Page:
Posted January 26, 2015
The Premier was quoted recently that receiving donations from the three foreign breweries that have a monopoly selling the suds in Ontario, “cannot be a consideration” when deciding what to do about the beer sales monopoly.
Elections Ontario said the beer barons donated $385,000 in the last two years to all three political parties. The United Food and Commercial Workers (UFCW), representing the beer store workers, donated another $140,000 to the Liberals and the NDP.
So, now we know the price of retaining a monopoly.
And here’s the payoff. Some 80 per cent of the annual $3 billion beer sales in Ontario is sold through The Beer Store. Most of that comes from beer brands sold by the three monopoly owners.
The Premier appointed former head TD Canada Trust banker, Ed Clark, to head a panel to discover and unlock value of various provincial assets. He has made it clear that the beer deal has value. He also says in his recent report: “The Beer Store structure steers unfair value and material advantages to its owners at the expense of taxpayers and consumers.”
The Premier says she cannot control political fundraising. But her government can, by adopting the Elections Canada system that prevents donations from lobby groups to influence a political outcome.
“All I can do is run our government the way we can with the most integrity possible,” she said in an interview.
Wynne’s record of integrity ranges back to the 2010 provincial election when, as a member of the McGuinty cabinet, she went along with the demolition of the two natural gas power generation plants in Mississauga and Oakville. The end cost to Ontario was more than $1 billion. Why? Because the residents in the area fought the construction and there were four Liberal seats that were in danger of being lost.
It made the difference between defeat and victory as the McGuinty government won enough to retain power, including those four seats in Mississauga and Oakville.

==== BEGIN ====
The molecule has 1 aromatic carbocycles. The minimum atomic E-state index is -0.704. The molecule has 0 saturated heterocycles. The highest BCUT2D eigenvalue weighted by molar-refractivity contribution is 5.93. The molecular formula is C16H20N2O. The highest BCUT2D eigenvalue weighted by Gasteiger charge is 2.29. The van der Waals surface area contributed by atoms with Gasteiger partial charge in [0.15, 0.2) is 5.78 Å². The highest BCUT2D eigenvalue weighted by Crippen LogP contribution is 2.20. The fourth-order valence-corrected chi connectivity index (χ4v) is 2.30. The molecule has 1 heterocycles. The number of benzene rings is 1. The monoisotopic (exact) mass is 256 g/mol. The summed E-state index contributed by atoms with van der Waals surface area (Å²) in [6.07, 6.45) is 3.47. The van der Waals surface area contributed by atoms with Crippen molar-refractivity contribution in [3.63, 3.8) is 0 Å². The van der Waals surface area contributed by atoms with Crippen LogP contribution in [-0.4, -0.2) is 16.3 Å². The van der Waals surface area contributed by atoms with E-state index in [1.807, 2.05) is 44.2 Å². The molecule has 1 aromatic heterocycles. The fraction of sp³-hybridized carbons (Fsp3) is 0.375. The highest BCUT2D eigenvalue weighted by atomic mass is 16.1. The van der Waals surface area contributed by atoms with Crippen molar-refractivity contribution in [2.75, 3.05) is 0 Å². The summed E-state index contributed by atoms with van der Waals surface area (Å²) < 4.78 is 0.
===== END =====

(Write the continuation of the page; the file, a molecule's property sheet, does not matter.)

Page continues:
She was also involved in the Liberal government’s decision to invite private enterprise to build wind-powered and solar powered generators across the province. The 20-year price guarantees were double the cost of hydro and nuclear power.
The result is Ontario has become awash with electrical generation and is forced to sell its surplus power to adjoining jurisdictions mostly to border states at a loss.
This has driven up the price of electricity to the consumer. Ontario now has the highest priced electricity in North America. And the price goes up another 10 per cent this year. Every consumer is paying for the stranded $34 billion debt accumulated by the Old Ontario Hydro. That’s on top of the 13 per cent HST we are paying for electricity.
Let’s not forget the $1.9 billion spent on smart meters of which there was no cost benefit to consumers because the meters failed to reduce power usage.
Closer to home, there was the buyout of $458 million to rollback of teacher’s contracts negotiated by the McGuinty government, Education Minister, Liz Sandals, brought the good news to the teachers last fall who were working to rule at the expense of students. The teachers are now entering another contract negotiation with the province.
All this and the annual deficit is still stuck at $12.5 billion after four years, with less revenues and little possibility of achieving a balanced budget. Except the Liberal Finance Minister keeps predicting that the Ontario budget will be balanced by 2017.
Either this guy is a magician with the numbers or he knows something we don’t know. Both theories may be true.
Watch for increases in taxes and user fees in the spring budget. It’s his only hope because the Grits refuse to cut costs and spend more that they are bringing in.
Yes, our Premier has made the Pinocchio grade.